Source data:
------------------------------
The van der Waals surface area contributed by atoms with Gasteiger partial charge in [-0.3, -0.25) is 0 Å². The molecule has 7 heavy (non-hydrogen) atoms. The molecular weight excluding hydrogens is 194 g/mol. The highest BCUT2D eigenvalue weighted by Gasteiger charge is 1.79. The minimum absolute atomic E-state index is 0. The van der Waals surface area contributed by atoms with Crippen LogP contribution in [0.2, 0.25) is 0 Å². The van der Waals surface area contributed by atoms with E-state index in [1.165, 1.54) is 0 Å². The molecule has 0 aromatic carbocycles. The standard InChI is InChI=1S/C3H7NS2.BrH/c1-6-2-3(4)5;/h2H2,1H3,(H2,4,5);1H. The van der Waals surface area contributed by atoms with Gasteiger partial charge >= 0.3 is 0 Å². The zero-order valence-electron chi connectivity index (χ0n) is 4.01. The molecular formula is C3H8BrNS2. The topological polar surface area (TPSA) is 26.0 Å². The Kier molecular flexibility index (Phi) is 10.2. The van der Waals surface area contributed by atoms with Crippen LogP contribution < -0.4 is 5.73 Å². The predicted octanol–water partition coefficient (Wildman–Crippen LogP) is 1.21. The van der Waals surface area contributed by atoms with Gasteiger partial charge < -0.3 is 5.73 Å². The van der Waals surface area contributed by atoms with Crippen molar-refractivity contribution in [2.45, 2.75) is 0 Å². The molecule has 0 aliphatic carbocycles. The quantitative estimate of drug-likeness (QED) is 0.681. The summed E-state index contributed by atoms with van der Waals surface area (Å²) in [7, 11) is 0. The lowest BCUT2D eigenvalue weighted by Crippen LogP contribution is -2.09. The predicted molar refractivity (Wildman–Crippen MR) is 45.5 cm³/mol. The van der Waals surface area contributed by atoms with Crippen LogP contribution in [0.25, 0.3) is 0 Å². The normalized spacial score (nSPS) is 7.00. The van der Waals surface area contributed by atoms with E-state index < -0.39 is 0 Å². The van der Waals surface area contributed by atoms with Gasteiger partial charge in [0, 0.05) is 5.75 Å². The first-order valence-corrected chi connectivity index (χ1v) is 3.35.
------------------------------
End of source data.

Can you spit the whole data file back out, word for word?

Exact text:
The van der Waals surface area contributed by atoms with Gasteiger partial charge in [-0.3, -0.25) is 0 Å². The molecule has 7 heavy (non-hydrogen) atoms. The molecular weight excluding hydrogens is 194 g/mol. The highest BCUT2D eigenvalue weighted by Gasteiger charge is 1.79. The minimum absolute atomic E-state index is 0. The van der Waals surface area contributed by atoms with Crippen LogP contribution in [0.2, 0.25) is 0 Å². The van der Waals surface area contributed by atoms with E-state index in [1.165, 1.54) is 0 Å². The molecule has 0 aromatic carbocycles. The standard InChI is InChI=1S/C3H7NS2.BrH/c1-6-2-3(4)5;/h2H2,1H3,(H2,4,5);1H. The van der Waals surface area contributed by atoms with Gasteiger partial charge >= 0.3 is 0 Å². The zero-order valence-electron chi connectivity index (χ0n) is 4.01. The molecular formula is C3H8BrNS2. The topological polar surface area (TPSA) is 26.0 Å². The Kier molecular flexibility index (Phi) is 10.2. The van der Waals surface area contributed by atoms with Crippen LogP contribution < -0.4 is 5.73 Å². The predicted octanol–water partition coefficient (Wildman–Crippen LogP) is 1.21. The van der Waals surface area contributed by atoms with Gasteiger partial charge < -0.3 is 5.73 Å². The van der Waals surface area contributed by atoms with Crippen molar-refractivity contribution in [2.45, 2.75) is 0 Å². The molecule has 0 aliphatic carbocycles. The quantitative estimate of drug-likeness (QED) is 0.681. The summed E-state index contributed by atoms with van der Waals surface area (Å²) in [7, 11) is 0. The lowest BCUT2D eigenvalue weighted by Crippen LogP contribution is -2.09. The predicted molar refractivity (Wildman–Crippen MR) is 45.5 cm³/mol. The van der Waals surface area contributed by atoms with Crippen LogP contribution in [0.25, 0.3) is 0 Å². The normalized spacial score (nSPS) is 7.00. The van der Waals surface area contributed by atoms with E-state index < -0.39 is 0 Å². The van der Waals surface area contributed by atoms with Gasteiger partial charge in [0, 0.05) is 5.75 Å². The first-order valence-corrected chi connectivity index (χ1v) is 3.35.